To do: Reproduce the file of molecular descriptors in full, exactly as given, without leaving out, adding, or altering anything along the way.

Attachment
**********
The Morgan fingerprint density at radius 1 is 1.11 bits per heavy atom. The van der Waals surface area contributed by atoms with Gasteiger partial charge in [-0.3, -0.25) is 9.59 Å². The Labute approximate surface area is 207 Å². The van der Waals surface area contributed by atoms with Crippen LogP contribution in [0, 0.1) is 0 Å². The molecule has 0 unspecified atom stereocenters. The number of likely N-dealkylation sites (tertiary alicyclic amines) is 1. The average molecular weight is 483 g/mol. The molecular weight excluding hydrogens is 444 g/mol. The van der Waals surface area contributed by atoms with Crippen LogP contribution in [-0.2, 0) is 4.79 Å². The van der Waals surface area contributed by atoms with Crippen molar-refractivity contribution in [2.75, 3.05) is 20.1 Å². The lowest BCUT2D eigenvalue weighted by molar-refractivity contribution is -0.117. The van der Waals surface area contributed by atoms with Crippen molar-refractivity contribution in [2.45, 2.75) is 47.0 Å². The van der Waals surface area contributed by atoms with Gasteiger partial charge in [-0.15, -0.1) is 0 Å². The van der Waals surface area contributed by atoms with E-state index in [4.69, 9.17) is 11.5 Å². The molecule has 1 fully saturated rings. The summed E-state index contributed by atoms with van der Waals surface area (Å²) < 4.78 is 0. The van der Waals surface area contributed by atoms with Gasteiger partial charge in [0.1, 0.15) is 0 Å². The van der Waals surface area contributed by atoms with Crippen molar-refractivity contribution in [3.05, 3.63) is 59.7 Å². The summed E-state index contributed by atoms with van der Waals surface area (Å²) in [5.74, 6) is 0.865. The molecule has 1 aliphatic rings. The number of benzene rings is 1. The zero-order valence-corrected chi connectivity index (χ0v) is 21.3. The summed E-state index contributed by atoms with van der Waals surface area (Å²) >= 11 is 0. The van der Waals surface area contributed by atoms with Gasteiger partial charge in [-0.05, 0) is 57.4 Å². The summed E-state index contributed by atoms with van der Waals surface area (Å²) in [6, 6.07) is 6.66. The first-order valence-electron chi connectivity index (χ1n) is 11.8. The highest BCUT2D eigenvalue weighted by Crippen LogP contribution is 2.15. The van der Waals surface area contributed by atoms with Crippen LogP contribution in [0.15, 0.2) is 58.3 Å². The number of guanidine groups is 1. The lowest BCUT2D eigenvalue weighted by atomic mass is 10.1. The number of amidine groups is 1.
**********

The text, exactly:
The Morgan fingerprint density at radius 1 is 1.11 bits per heavy atom. The van der Waals surface area contributed by atoms with Gasteiger partial charge in [-0.3, -0.25) is 9.59 Å². The Labute approximate surface area is 207 Å². The van der Waals surface area contributed by atoms with Crippen LogP contribution in [0, 0.1) is 0 Å². The molecule has 0 unspecified atom stereocenters. The number of likely N-dealkylation sites (tertiary alicyclic amines) is 1. The average molecular weight is 483 g/mol. The molecular weight excluding hydrogens is 444 g/mol. The van der Waals surface area contributed by atoms with Crippen LogP contribution in [-0.2, 0) is 4.79 Å². The van der Waals surface area contributed by atoms with Crippen molar-refractivity contribution in [2.75, 3.05) is 20.1 Å². The lowest BCUT2D eigenvalue weighted by molar-refractivity contribution is -0.117. The van der Waals surface area contributed by atoms with Crippen molar-refractivity contribution in [2.45, 2.75) is 47.0 Å². The van der Waals surface area contributed by atoms with Gasteiger partial charge in [-0.15, -0.1) is 0 Å². The van der Waals surface area contributed by atoms with E-state index in [4.69, 9.17) is 11.5 Å². The molecule has 1 fully saturated rings. The summed E-state index contributed by atoms with van der Waals surface area (Å²) < 4.78 is 0. The van der Waals surface area contributed by atoms with Gasteiger partial charge in [0.1, 0.15) is 0 Å². The van der Waals surface area contributed by atoms with Crippen molar-refractivity contribution in [3.05, 3.63) is 59.7 Å². The summed E-state index contributed by atoms with van der Waals surface area (Å²) in [5.74, 6) is 0.865. The molecule has 1 aliphatic rings. The number of benzene rings is 1. The zero-order valence-corrected chi connectivity index (χ0v) is 21.3. The summed E-state index contributed by atoms with van der Waals surface area (Å²) >= 11 is 0. The van der Waals surface area contributed by atoms with Gasteiger partial charge in [-0.05, 0) is 57.4 Å². The summed E-state index contributed by atoms with van der Waals surface area (Å²) in [6, 6.07) is 6.66. The first-order valence-electron chi connectivity index (χ1n) is 11.8. The highest BCUT2D eigenvalue weighted by Crippen LogP contribution is 2.15. The van der Waals surface area contributed by atoms with Crippen LogP contribution in [0.15, 0.2) is 58.3 Å². The number of guanidine groups is 1. The lowest BCUT2D eigenvalue weighted by atomic mass is 10.1. The number of amidine groups is 1.